So I'm struggling here.
I don't know how to blog.
I mean, I know how to blog about writerly things - about word counts and agents and revisions and character arcs - but I do that all the time, on this blog and on YA Highway. Sometimes, writerly posts just don't seem like enough. Sometimes there are other things going on in my brain and my heart, and I don't know whether I'm allowed to post them or not.
A lot of you are probably aware of the blow-up concerning authors/reviewers, and whether or not authors should be allowed to comment on their own reviews, and whether or not reviewers should be nicer, and yada yada yada. Well, it was a mess, and lots of people had lots of opinions, and lots of people got their feelings hurt. But I think what was important about that controversy was the question of professionalism. It made a lot of people start talking about how professionals are meant to act in the publishing community.
And here's my dilemma: how DO I act professional? Can I write about life and opinions and boys and my cats and my faith, and yet still be professional? Should I devote this blog entirely to my journey as a writer but leave out my journey as a human being? Can I say things that may occasionally be controversial or hypothetical without someone slapping my name on Publisher's Weekly as an example of an "unprofessional writer"?
I don't know. Like I said, I'm struggling with this. Does anyone have some tips for me?
Honestly? I think as long as you're respectful (when it comes to more controversial subjects), you can post about whatever the heck you want! You shouldn't limit yourself just because of how others might react. If there's something you feel passionate enough to blog about, then blog about it! :)
I agree with the commenter above. It's about respectfulness--making sure you're listening as well as talking, avoiding name-calling, that sort of thing. Basically, don't do anything it would bother you to see someone else doing.
I think it's also about not making things personal. It's one thing to criticize a general controversial idea or event or whatever, and another to say a specific person is wrong. While I don't think it's inherently unprofessional to criticize specific people, I do think, especially in the huge community of strangers that is the internet, it's very easy for people to be hurt even by comments that were intended to be respectful, so probably safest to avoid that at least when it comes to people in the same industry.
It's definitely a tricky balance, though, and one I worry about too.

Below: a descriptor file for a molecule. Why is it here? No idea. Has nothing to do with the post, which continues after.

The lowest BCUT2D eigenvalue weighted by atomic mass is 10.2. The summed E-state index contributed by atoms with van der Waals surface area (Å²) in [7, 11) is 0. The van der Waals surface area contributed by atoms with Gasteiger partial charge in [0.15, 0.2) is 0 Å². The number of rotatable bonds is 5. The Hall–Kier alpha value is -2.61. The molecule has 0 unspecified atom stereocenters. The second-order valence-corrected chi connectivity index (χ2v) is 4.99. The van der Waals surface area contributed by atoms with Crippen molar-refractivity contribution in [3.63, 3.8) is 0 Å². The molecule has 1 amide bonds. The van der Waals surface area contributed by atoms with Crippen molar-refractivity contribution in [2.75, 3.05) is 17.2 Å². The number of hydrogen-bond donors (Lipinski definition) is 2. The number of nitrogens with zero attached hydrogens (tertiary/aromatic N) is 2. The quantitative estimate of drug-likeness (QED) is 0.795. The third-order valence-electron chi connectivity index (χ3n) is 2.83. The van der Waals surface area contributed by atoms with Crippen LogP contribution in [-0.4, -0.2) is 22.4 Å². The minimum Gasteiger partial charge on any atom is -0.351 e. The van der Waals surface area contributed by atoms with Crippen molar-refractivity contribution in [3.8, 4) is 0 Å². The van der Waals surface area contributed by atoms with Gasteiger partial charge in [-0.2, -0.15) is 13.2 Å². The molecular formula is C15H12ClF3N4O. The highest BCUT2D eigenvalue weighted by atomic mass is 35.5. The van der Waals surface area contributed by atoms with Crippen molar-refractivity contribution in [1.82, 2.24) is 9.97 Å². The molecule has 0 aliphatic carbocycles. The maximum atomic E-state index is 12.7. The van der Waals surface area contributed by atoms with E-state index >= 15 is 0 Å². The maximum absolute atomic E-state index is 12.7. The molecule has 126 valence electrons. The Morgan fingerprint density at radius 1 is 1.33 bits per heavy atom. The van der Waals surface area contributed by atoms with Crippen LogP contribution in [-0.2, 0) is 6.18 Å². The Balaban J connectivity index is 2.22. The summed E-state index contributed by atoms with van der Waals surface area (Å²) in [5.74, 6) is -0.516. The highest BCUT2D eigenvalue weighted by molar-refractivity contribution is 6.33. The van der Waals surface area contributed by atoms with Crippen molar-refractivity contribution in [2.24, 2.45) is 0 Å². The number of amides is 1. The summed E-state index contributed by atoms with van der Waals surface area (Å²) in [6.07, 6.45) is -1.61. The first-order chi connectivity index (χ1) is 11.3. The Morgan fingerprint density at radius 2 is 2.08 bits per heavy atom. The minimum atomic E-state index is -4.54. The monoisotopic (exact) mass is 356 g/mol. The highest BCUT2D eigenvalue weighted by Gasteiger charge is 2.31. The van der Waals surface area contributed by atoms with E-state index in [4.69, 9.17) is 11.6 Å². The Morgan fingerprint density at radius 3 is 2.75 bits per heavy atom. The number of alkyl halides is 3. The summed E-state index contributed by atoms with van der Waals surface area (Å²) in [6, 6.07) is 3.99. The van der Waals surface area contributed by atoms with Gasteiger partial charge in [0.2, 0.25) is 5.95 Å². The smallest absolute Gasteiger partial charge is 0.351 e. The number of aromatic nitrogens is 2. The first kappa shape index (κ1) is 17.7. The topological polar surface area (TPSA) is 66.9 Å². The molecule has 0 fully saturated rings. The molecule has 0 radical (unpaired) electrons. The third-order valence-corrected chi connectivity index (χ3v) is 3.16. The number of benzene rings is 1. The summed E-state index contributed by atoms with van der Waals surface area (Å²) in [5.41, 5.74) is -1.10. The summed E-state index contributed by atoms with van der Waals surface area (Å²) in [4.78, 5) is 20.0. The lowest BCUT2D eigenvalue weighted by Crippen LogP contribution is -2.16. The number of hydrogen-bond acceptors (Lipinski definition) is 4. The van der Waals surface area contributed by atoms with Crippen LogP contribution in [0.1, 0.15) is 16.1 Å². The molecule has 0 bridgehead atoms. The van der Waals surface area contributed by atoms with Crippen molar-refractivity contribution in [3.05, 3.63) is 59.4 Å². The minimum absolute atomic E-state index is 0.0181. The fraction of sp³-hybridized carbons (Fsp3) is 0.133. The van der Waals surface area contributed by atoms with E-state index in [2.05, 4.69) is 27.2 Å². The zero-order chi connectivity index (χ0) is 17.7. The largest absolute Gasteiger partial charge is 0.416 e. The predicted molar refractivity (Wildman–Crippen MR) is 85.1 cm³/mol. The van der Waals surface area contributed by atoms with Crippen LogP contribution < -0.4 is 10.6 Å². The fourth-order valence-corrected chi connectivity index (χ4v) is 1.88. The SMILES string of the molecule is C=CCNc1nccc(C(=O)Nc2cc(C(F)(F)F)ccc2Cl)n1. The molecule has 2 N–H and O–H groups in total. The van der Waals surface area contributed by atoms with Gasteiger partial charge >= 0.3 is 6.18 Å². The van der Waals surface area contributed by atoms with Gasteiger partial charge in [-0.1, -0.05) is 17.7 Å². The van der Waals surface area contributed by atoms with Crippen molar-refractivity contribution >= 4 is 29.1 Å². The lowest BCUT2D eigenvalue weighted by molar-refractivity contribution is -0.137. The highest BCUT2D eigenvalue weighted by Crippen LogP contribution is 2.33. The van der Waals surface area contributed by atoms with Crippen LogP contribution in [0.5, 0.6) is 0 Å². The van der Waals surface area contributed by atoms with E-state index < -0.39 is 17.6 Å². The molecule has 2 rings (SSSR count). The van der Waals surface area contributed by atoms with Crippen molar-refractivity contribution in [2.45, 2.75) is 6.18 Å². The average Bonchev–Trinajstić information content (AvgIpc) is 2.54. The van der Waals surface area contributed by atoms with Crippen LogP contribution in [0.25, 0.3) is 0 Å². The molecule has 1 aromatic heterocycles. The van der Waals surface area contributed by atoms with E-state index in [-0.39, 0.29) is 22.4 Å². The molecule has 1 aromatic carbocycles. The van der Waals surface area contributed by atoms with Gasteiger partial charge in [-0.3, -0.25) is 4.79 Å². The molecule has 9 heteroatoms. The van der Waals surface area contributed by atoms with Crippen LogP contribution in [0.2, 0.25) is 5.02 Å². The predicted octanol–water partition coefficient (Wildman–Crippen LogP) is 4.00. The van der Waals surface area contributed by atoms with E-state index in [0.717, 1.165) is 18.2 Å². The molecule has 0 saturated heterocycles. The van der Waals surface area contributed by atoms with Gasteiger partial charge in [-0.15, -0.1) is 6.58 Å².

If you want to share yourself do it. People like to know the person behind things. If it's potentially controversial be mindful of the wording. I'm a firm believer that you can say almost anything (context-wise) if you word it properly. If it's what you think and if that's a part of you that you wish to share with your blog readers go for it. I think the way that you wrote this post shows you're not going to be all out lame. As long as you try to be respectful and remember that this is a totally public forum. Part of putting it out there on the old interweb means some may misunderstand or misrepresent but to me doing/not doing something out of a fear of those kind of things is almost like giving into bullies. But really it's you're own decision I can totally see how some people the risk of and potential damage from bullies is much to high of a cost.
Kristin, this is exactly how I've been feeling for a while now, and the reason I've stopped blogging. I've reached a point where I feel like I've said what I need to say about writing, and talking about word counts and my WIP progress feels too shallow/overdone...and anyway, I just don't want to talk about that subject all the time.
Here's what I think: this is your blog, and you can talk about what you want to talk about. I'll still read it :) and admire you for being bold. Or you could start a different blog, a more private one, that's just for your friends/etc and talks about more than writing, tries to really get at what you're thinking about, but isn't tied to your writing persona. Because just like you say, we do have to have professional writing personas ... let me know if you figure anything out, cause I'm in the same boat!